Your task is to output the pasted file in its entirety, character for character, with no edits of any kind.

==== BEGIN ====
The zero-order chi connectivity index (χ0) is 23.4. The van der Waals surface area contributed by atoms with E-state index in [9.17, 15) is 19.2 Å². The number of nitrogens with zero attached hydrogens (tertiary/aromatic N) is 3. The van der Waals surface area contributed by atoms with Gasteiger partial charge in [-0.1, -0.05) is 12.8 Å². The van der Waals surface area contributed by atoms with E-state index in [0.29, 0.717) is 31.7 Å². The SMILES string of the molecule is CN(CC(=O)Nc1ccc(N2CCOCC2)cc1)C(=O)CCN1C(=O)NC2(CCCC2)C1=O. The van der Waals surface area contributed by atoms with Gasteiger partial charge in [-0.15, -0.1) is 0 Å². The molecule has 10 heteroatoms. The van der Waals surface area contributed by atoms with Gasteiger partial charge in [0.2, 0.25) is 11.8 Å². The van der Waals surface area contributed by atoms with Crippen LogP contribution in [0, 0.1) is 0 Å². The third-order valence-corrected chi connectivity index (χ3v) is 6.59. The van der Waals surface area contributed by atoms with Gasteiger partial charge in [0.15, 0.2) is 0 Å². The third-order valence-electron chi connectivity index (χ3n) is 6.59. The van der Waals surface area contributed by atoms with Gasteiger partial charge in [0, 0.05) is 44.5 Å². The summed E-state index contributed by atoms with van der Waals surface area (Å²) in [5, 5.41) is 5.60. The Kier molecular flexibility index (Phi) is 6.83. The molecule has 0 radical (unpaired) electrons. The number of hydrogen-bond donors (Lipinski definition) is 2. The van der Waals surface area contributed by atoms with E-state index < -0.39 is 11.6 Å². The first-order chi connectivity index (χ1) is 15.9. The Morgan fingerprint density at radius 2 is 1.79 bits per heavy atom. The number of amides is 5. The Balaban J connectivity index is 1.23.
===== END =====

The zero-order chi connectivity index (χ0) is 23.4. The van der Waals surface area contributed by atoms with E-state index in [9.17, 15) is 19.2 Å². The number of nitrogens with zero attached hydrogens (tertiary/aromatic N) is 3. The van der Waals surface area contributed by atoms with Gasteiger partial charge in [-0.1, -0.05) is 12.8 Å². The van der Waals surface area contributed by atoms with E-state index in [0.29, 0.717) is 31.7 Å². The SMILES string of the molecule is CN(CC(=O)Nc1ccc(N2CCOCC2)cc1)C(=O)CCN1C(=O)NC2(CCCC2)C1=O. The van der Waals surface area contributed by atoms with Gasteiger partial charge in [-0.15, -0.1) is 0 Å². The molecule has 10 heteroatoms. The van der Waals surface area contributed by atoms with Gasteiger partial charge in [0.2, 0.25) is 11.8 Å². The van der Waals surface area contributed by atoms with Crippen LogP contribution in [0, 0.1) is 0 Å². The third-order valence-corrected chi connectivity index (χ3v) is 6.59. The van der Waals surface area contributed by atoms with Gasteiger partial charge in [0.15, 0.2) is 0 Å². The third-order valence-electron chi connectivity index (χ3n) is 6.59. The van der Waals surface area contributed by atoms with Gasteiger partial charge in [0, 0.05) is 44.5 Å². The summed E-state index contributed by atoms with van der Waals surface area (Å²) in [5, 5.41) is 5.60. The Kier molecular flexibility index (Phi) is 6.83. The molecule has 0 radical (unpaired) electrons. The number of hydrogen-bond donors (Lipinski definition) is 2. The van der Waals surface area contributed by atoms with E-state index < -0.39 is 11.6 Å². The first-order chi connectivity index (χ1) is 15.9. The Morgan fingerprint density at radius 2 is 1.79 bits per heavy atom. The number of amides is 5. The Balaban J connectivity index is 1.23.